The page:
Federal and state law provide that extended school year (“ESY”) services – those provided to students with disabilities beyond the typical academic school year – are to be provided only if the student’s individualized education program (“IEP”) team makes an individual determination that they are necessary to provide the student with a free, appropriate public education (“FAPE”) in the least restrictive environment (“LRE”). Generally, this entails an analysis of whether interruption of a student’s programming during the summer may cause regression, when coupled with a student’s limited recoupment capacity.
With regard to the LRE component of this analysis, California law previously included language in its implementing regulations stating that if during the regular academic year a student’s IEP specified integration in the regular (general education) classroom, a local educational agency (“LEA”) was not required to meet that component of the IEP if the agency was not offering any regular summer school programs. However, as of January 1, 2023, that statement (as well as another applicable to agencies operating year round schools) has been notably deleted. In doing so, the State Board of Education explained that concerns had been raised that the regulation could be interpreted, incorrectly, to eliminate the required consideration of least restrictive environment in ESY.
In eliminating this language from the regulation, community concerns have arisen about potential increases in LEA costs for ESY and/or the forced creation of general education summer school programs. However, the California Department of Education (“CDE”) recently issued a statement clarifying that while “ESY services too must be provided in the LRE, it is important to recognize that ESY services are provided during summer months when, as a practical matter, the full continuum of placements may not be available.” This is an implied if not express acknowledgement that general education summer school programs may not be available with a particular local educational agency, and that nothing in the law requires the creation of a general education summer school program accessible to all students.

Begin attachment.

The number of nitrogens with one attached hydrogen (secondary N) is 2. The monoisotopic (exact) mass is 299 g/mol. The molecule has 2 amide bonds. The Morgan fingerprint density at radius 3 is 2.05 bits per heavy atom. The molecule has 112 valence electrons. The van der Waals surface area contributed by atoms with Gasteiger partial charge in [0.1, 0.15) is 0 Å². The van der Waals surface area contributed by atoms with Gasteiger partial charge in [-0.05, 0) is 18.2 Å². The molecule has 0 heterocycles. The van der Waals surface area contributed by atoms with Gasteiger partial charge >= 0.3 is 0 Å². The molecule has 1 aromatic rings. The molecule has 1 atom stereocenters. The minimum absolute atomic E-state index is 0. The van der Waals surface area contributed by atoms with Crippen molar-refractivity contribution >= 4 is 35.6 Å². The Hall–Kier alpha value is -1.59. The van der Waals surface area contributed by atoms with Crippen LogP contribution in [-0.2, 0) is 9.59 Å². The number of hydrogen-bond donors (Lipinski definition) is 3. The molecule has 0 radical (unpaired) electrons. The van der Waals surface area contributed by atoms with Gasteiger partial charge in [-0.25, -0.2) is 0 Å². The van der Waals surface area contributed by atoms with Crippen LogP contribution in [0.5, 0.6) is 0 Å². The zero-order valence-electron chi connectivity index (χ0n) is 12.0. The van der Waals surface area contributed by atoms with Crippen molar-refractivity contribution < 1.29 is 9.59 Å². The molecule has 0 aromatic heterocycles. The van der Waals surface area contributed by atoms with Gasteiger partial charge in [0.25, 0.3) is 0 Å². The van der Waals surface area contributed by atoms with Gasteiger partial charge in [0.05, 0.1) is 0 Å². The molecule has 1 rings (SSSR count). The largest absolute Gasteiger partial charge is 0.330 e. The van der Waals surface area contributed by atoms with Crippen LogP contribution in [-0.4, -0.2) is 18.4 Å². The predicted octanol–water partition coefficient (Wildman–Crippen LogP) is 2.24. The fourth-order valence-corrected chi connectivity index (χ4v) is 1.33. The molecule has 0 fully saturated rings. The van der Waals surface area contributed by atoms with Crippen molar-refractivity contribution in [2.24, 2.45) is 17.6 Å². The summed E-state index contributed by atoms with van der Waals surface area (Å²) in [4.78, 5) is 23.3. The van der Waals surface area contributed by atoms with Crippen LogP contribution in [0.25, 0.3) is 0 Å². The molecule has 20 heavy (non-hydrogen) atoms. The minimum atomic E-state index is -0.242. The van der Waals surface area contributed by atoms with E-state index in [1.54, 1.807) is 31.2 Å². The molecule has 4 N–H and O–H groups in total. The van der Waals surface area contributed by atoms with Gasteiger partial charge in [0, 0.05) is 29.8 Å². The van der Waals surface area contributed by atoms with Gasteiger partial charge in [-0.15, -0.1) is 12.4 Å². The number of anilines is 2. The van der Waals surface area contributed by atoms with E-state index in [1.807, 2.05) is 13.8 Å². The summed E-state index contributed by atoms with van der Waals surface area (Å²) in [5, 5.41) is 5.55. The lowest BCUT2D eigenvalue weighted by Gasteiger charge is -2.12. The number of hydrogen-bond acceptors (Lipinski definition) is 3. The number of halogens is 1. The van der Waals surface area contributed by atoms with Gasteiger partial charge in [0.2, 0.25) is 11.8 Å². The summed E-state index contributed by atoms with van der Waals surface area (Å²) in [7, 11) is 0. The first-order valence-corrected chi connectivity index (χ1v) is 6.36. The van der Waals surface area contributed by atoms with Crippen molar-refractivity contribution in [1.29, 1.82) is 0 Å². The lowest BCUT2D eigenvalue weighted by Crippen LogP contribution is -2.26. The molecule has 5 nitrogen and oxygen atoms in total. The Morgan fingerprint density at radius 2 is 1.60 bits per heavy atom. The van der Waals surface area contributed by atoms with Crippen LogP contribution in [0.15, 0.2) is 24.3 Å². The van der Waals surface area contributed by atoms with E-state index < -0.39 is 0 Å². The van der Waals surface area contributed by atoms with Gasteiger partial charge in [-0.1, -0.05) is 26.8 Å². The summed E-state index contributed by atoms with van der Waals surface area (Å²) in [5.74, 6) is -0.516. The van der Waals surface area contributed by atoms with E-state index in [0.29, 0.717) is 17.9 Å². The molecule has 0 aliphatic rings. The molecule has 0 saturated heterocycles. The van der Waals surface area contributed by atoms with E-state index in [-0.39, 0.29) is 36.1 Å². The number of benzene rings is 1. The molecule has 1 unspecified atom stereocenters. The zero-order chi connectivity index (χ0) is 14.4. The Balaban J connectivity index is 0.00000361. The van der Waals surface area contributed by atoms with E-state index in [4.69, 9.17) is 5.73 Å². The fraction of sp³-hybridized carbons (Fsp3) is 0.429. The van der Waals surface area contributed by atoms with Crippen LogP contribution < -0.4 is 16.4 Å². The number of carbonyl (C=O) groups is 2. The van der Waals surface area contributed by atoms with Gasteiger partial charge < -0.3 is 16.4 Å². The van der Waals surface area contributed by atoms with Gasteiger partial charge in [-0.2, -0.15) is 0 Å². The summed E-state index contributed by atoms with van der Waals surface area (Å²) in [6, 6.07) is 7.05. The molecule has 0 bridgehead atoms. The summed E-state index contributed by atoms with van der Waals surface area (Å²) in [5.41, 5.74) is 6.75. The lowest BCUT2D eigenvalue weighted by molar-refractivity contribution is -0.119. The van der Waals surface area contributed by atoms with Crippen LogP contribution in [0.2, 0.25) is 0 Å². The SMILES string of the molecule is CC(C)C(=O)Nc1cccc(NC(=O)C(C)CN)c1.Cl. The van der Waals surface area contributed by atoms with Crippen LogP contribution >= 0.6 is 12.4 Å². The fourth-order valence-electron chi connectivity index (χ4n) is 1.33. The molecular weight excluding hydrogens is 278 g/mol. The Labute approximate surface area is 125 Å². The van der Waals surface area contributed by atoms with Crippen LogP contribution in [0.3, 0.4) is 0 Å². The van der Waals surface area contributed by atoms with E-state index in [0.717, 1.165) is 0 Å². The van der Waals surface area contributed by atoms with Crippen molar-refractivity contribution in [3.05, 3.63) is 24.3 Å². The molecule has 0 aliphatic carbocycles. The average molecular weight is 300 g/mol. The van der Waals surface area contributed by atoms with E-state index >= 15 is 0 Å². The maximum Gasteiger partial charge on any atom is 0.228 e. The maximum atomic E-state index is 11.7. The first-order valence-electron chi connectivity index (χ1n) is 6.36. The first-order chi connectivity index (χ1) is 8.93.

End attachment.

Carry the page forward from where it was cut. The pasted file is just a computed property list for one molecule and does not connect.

So what does this mean for LEAs and IEP teams considering ESY eligibility and potential student placement options? In short, the state has clarified that nothing has meaningfully changed. IEP teams continue to have an obligation to consider the LRE when evaluating all ESY placements for eligible students but LEAs are still not required to operate general education summer school programs for students whose regular school-year IEPs include integration in a general education setting in order to provide a FAPE for ESY.
To assist IEP teams in this process, however, we offer the following recommendations for best practices in ESY eligibility and LRE determinations:
- Engage in specific discussion at IEP meetings about student needs, regression, and recoupment capacity with regard to the necessity of ESY services to provide a FAPE.
- Analyze what specific services each student may require and determine how they will be provided and within what environment, taking into consideration LRE, if an IEP determines a student requires ESY services.
- Encourage parents to actively participate in the discussion regarding ESY services.
- Memorialize within the IEP notes the IEP team’s specific ESY discussion, including parents’ participation in such discussion.
We understand that the CDE intends to issue Frequently Asked Questions to address ongoing concerns about ESY, including specific consideration of the LRE concept, in the near future. We will provide updates, as appropriate, as further guidance and information becomes available.
Of course, should you have any additional questions regarding this revision to the regulations and how it affects your agency, please call any one of our six offices.